Dr. Rangarajan resigned from the Rajya Sabha a year later. Similar resistance had earlier scuttled the chances of another technocrat and Dr. Singh’s first choice for the role of FM — Deputy Chairman of the Planning Commission Montek Singh Ahluwalia. However, former IMF chief economist Raghuram Rajan’s smooth appointment as the RBI Governor last September shows political parties have greater tolerance for technocrats.

None of the regional politicians in the fray for the Prime Ministerial race — Bihar Chief Minister Nitish Kumar and former Uttar Pradesh Chief Minister Mulayam Singh Yadav — has yet declared their FM candidates. Even the new kid on the block, the Aam Admi Party, does not have an FM candidate yet.

Freshly-minted politician

The Congress party politicians keen on the finance portfolio include Union Rural Development Minister Jairam Ramesh. However, Congress Vice-President Rahul Gandhi is said to favour the freshly-minted politician, Congress candidate from Bangalore South and Infosys co-founder, Nandan Nilekani, for the job. 

Mr. Nilekani will, of course, be the first preference of the corporate sector. If political parties are serious about fighting this election on the promise of fixing the broken economy, it is important that they declare their FM candidates along with the economic election manifestos.

puja.mehra@thehindu.co.in

More In: Economy | Business

With 30 years' experience in banking and having served as the CEO
of Royal Bank of Scotland, Meera Sanyal will be a good choice for
FM.

from:  Sashi Kiran
Posted on: Mar 24, 2014 at 17:14 IST

Its too early to decide who is going to head FM portfolio before forming
government. For BJP Arun shouri is best as he proved his metal in NDA
government being a disinvestment minister and telecom minister. Though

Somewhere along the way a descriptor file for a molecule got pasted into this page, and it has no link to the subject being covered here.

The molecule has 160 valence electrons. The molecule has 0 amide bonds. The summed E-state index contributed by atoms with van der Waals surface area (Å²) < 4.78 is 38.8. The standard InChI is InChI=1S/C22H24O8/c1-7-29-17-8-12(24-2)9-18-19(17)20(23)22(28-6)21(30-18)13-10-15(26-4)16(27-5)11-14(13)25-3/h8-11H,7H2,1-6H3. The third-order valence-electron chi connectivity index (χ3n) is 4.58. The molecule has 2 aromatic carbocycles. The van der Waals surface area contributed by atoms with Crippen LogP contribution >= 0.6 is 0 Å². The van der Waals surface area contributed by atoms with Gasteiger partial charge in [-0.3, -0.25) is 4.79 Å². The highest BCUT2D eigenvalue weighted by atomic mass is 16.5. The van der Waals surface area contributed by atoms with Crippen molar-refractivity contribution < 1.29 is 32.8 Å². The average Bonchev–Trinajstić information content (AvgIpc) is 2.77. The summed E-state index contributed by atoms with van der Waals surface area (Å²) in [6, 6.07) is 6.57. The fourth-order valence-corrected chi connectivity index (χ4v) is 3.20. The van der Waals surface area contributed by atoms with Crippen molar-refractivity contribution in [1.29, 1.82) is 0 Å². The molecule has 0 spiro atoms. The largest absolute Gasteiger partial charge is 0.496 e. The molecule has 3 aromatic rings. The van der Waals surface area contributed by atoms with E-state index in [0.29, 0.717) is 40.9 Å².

2G scam become national popular he come out with clean and also with
disinvestment minister without any black spot. Jaitely and Swami both
are capable personalities to handle FM but Modi and party will decides
who suits to that position once they form the government.

from:  RAGHAVENDRA R PAWAR
Posted on: Mar 24, 2014 at 16:45 IST

How can any party declare its FM candidate before itself ? They can
either win or not. Spending too much time on what portfolio and which
candidate is too much of a waste i say .

from:  SriHarsha
Posted on: Mar 24, 2014 at 13:34 IST

Who ever can cope with Raghuram Rajan can be the F.M. Nevertheless,
the listed personalities ?. Have they seen recession globally and had
they assimilated the India growth during this global meltdown ? How
long since they are "Monitoring the Higher level Quantitative datas ?"
Why ? Present F.M. sees it different during the recession , so did the
governor , who predicted slump and burst of housing bubble.

With growing economy of India, in technology, education , it should be
hereon more than 8%, as 8% is generally accepted growth . No trends ,
it should be steep rise, as compared to developed country !!!!


from:  GH
Posted on: Mar 24, 2014 at 13:24 IST

S. Gurumurthy is an exceptional candidate for the FM if BJP comes into power. He has studied through the roots of Indian economy from the ancient times. His speeches in YouTube are very provoking, inspirational and makes us proud that we are Indian.
He has strong relationship with Modi and other BJP leaders hope he becomes next FM and brings prosperity to our country.

from:  thanik
Posted on: Mar 24, 2014 at 12:53 IST

The idea of declaring FM or PM candidate before elections seems to be the idea of BJP and the author. This not the general view of the public. Also, it is not practised in parliamentary democracy. Some parties who now want PM and FM candidates declared before election may want all the ministere names declared in advance. No FM can avoid periodic recessions since economies of the world are now inter dependent whether individual nations like it or not. The author, from the list of prospective candidates named, seems to prefer US educated economists for the post. Technocrats can not make decisions out of the box and they tow the official line most of the time. Current FM could not even make a simple decision such as fixing a date for recalling currencies printed before 2005. FM need not have Harward degree to qualify for FM. What he needs is common sense, self descipline to say "no"to corruption and lobbyists.

from:  vijayaraghavan
Posted on: Mar 24, 2014 at 09:38 IST

Either Arun Jaitley or Arun shourie has most possibilities for next FM
of our nation

from:  PRASATH VC
Posted on: Mar 24, 2014 at 00:03 IST